Tanzania

image_country_tanzania.jpgSurvey: Violence Against Children in Tanzania: Findings from a National Survey 2009

The Violence Against Children Survey (VACS) of Tanzania was completed in May of 2011. The survey assessed levels of violence against girls and boys, the health consequences of violence and the use of social, criminal justice and health services by children.

The findings highlight:

  • Among females and males aged 18-24 years, 27 percent of females and 12 percent of males reported experiencing sexual violence before the age of 18.
  • About 60 percent of girls and more than 50 percent of boys believe that it is acceptable for a husband to beat his wife under certain circumstances.
  • Almost 50 percent of girls who experienced sexual violence did not disclose the violence to anyone and for males the disclosure rate was even lower – almost 70 percent did not disclose.
  • Over half of girls and boys in Tanzania experience physical violence before they turn 18.

Responses: National Plan of Action to Prevent and Respond to Violence against Children

HIV and Childhood Sexual Violence: Implications for Sexual Risk Behaviors and HIV Testing in Tanzania

National Plan of Action to End Violence Against Women and Children in Tanzania

The final VACS report was launched in August of 2011, followed by a one-year response plan, which was to cover the period between July 2012 and June 2013. A costed three-year “National Plan of Action to Prevent and Respond to Violence against Children” for 2013-2016 was then released in June 2013, building on the previous plan (see link above).

Under the leadership and guidance of a multi-sector task force, Tanzania’s response has been nested within a comprehensive national Child Protection System, and has included the following actions:

  • The Tanzania Police Force developed guidelines for the establishment of gender and children’s desks, as well as police standard operating procedures on prevention and response to gender based violence and child abuse. A three year action plan for strengthening police response to GBV and child abuse was launched in November 2013.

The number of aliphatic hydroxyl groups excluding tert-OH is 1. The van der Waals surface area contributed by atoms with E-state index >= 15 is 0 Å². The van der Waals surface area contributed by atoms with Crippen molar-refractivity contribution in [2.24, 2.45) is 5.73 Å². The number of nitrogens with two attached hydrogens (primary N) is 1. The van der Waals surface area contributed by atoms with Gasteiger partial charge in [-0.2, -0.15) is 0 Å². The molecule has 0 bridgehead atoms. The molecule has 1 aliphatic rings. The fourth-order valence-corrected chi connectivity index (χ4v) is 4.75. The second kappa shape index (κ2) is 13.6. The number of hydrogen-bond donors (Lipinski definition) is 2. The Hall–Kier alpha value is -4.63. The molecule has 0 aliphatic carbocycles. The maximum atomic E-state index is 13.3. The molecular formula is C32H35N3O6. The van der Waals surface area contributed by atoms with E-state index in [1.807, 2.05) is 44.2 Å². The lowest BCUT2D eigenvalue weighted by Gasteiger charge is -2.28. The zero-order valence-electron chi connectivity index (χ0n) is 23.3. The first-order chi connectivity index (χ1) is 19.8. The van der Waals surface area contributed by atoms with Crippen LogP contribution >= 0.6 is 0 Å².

• Eight one stop centres have been established in Zanzibar and mainland Tanzania, and the Ministry of Health and Social Welfare developed National Guidelines on How to Establish and Manage One Stop Centres, which were launched in November 2013. The Ministry of Education and Vocational Training revised the national code of conduct for the professional ethics of teachers and has drafted child protection guidelines for schools.
  • The Ministry of Finance collaborated with Demand-Side Financing and the Prime Minister’s Office – Regional and Local Government to develop guidelines for budgeting for child protection at the Local Government Authority level.
  • More than 40 Tuseme Clubs (Tuseme translates to “Let’s speak out!”) have been established to inform children of their rights, and to teach them to advocate for themselves and other children.
  • 21 district-level child protection systems are in various stages of development, with a focus on district-level multi-sectorial ownership, community engagement to address social norms.

Partners:

Government: Ministry of Health, Community Development, Gender, Elderly, and Children, Ministry of Justice, Ministry of Education and Vocational Training, Ministry of Home Affairs, Ministry of Labour, Employment and Youth Development, the Prime Minister’s Office/Regional Administration and Local Government, the Tanzania Police Force, National Bureau of Statistics

Non-Government: TACAIDS, Legal and Human Rights Center, Commission for Human Rights and Good Governance, Institute of Medicine, Muhimbili University of Health and Allied Sciences, PACT, and Save the Children

Bilateral and Multilateral Organizations: Government of Canada, UNICEF, WHO, UNAIDS, UN Women, UNFPA, U.S. Centers for Disease Control and Prevention/Division of Violence Prevention (CDC/DVP), USAID

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